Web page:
Slacktivist, where have you been all my life?

photo of Left Behind book courtesy hubimg.comMy brain hurts.  There are many reasons for this but I think the basic problem is that this entire week has been like some sort of endurance test.  Go, keep going, never stop, just go, places to go, people to see, people to feed, things to wash, things to buy, gotta go, go, GO!  I am weary.  And also, I’m struggling with being a witch again.  But that will pass, I trust.

Mr. Right’s car is on the fritz, which is a cute way to say that it’s about to cost us a truckload of money.  We’ve been sharing a car for three days now.  Well, “sharing” is not the right word.  Mostly, I get the car.  But he does have to get to work and back, so it complicates things a little for both of us.  That’s how life is.  Something is always on the fritz, something is always complicated, and you always have to keep going.

In light of all that…can I just share something I found today that’s making me happy?  Or at least happy-ish?  At Stuff Fundies Like someone shared a link to a blog called slacktivist, known (by everyone but me, apparently) for its trenchant critiques of the Left Behind series.  I know that topic seems a little ’90s, but you should read the posts.  Good.  Really good.  My own reaction to the books – er, the one that I read – was simply that it was very poorly written.  “But a lot of people like them,” I’ve said with a shrug, a hundred times.  “So that’s cool. ”  Pretty much the same position I’ve taken on the Twilight series.  Fred Clark, the slacktivist, is more than willing to call out the bad writing, but he gets into subtexts and theology and all kinds of good stuff that was not touched on by my “It’s not for me – but it’s cool if you like it” posture.  And long may Mr. Clark prosper, because what I am sometimes unwilling to say is that I think some very dangerous ideas have been communicated through bad eschatology.  And the Left Behind series has bad eschatology aplenty.  We make our foreign policy decisions based on bad eschatology, many of us.  I’d rather go to the Sermon on the Mount, myself, but…well, I digress.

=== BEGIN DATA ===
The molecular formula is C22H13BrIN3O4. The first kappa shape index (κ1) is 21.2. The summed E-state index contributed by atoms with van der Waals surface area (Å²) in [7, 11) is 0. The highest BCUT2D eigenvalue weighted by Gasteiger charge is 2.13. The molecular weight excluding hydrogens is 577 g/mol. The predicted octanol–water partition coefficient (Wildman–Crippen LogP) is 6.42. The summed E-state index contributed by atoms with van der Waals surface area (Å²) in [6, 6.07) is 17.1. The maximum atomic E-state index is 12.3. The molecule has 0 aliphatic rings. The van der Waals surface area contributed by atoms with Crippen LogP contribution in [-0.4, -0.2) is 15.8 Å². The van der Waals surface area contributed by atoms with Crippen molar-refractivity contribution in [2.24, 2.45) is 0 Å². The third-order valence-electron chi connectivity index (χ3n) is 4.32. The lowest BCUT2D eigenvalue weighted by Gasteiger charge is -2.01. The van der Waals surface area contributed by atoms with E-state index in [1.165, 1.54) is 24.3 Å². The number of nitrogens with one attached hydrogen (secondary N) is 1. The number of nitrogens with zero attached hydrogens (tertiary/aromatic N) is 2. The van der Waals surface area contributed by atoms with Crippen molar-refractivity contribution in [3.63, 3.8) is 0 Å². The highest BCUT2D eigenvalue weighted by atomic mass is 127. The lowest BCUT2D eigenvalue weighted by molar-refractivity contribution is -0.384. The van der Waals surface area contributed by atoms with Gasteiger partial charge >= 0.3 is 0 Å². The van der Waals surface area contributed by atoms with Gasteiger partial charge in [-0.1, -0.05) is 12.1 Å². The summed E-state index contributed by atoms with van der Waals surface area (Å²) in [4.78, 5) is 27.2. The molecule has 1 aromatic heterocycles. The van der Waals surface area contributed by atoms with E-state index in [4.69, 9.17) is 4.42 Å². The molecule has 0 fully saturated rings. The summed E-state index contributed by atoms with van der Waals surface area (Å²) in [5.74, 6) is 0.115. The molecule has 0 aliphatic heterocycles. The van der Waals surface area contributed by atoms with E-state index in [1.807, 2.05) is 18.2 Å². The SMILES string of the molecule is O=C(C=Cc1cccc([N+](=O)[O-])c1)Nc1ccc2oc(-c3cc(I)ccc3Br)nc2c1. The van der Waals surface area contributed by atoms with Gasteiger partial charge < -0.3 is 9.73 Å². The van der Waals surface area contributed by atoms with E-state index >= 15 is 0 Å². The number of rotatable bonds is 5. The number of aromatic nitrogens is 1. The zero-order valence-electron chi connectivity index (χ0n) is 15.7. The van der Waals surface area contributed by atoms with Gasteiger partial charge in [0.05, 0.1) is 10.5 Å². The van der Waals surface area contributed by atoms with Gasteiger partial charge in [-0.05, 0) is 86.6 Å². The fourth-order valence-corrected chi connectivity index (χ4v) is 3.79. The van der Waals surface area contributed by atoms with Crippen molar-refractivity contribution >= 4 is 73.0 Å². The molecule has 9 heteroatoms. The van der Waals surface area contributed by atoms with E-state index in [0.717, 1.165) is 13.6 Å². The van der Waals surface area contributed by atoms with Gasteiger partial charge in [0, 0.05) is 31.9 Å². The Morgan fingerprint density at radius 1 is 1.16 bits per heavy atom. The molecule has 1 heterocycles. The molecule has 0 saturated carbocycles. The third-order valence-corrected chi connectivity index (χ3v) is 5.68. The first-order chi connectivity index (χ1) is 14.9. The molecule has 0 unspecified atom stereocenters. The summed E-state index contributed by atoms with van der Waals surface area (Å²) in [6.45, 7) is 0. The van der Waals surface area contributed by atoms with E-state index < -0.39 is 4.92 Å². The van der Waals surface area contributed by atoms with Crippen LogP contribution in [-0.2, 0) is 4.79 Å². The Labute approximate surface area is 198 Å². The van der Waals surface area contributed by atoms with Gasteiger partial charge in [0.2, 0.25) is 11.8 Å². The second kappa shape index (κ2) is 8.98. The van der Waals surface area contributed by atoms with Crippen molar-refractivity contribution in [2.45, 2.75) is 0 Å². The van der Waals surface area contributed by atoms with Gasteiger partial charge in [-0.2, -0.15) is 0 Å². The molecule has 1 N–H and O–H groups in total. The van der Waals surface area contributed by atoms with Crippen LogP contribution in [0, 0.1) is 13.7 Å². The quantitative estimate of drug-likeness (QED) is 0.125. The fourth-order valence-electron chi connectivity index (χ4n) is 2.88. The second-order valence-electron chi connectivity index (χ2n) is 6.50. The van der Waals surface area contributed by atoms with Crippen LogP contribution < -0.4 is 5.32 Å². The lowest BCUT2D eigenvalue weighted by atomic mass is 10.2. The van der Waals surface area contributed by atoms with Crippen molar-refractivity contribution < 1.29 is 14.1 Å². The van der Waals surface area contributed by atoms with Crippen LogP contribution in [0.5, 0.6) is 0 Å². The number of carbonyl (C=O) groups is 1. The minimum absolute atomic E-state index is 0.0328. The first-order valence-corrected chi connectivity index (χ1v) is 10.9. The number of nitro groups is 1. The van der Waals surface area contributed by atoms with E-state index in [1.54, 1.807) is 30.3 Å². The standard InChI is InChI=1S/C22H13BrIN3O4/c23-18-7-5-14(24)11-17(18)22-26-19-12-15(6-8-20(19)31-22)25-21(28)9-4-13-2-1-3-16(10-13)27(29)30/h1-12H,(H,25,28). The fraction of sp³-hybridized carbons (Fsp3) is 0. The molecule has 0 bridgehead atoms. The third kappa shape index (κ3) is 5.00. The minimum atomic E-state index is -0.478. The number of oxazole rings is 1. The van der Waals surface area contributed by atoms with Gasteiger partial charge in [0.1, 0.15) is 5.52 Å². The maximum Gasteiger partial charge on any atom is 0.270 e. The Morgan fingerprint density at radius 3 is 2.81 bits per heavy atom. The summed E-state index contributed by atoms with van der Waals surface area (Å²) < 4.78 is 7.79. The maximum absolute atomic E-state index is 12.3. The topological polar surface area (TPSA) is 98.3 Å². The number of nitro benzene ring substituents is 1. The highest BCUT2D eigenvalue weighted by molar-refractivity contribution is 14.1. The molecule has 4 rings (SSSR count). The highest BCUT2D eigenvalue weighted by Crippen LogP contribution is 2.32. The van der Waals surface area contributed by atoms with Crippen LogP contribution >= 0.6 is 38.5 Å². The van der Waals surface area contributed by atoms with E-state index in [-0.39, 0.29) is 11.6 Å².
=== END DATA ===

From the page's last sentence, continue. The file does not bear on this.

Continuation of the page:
On a side note:  I think some very dangerous ideas are communicated through the Twilight books, too.  Er, at least the one movie I saw.  I couldn’t read the books, just couldn’t.  But that hasn’t always stopped me from harping on them.  And I have some friends who, reading this post, would have every right ask why I’ve been so willing to speechify about the messages in Twilight and too timid to take on Left Behind.  Well, that’s easy.  There are certain things Christians are supposed to enjoy, and even though I often don’t enjoy them, I don’t want to be a buzz kill for other Christians.  Or possibly I’m a coward.  Even as I write this I’m not sure which is closer to the truth.  Because my dearest Twilight-loving friend has also been on the receiving end of some blasts about the celebrity preachers she enjoys.  I’m not consistent in my timidity.

Back to the slacktivist.  So I followed the link and knew I would like this guy as soon as I saw the “knock, breathe, shine” tag line at the top of his blog.  Dude.  My favorite John Donne poem, and used in such a good song by the erstwhile band Jacob’s Trouble.  The slacktivist blog has far more to recommend it than the Left Behind posts.  You’ll have to trust me on that because I really am tired and I realize that what I intended to be a one paragraph “hey, go see this” has turned into something else…I don’t even know what.  But maybe you’ll visit the slacktivist (like the 7, 928, 230 visitors that his site meters says have been there before you), and all of my rambling will be worth it.  Despite my never having heard of the blog before, Mr. Clark has been writing it since 2004, so the archives will keep you busy for a while.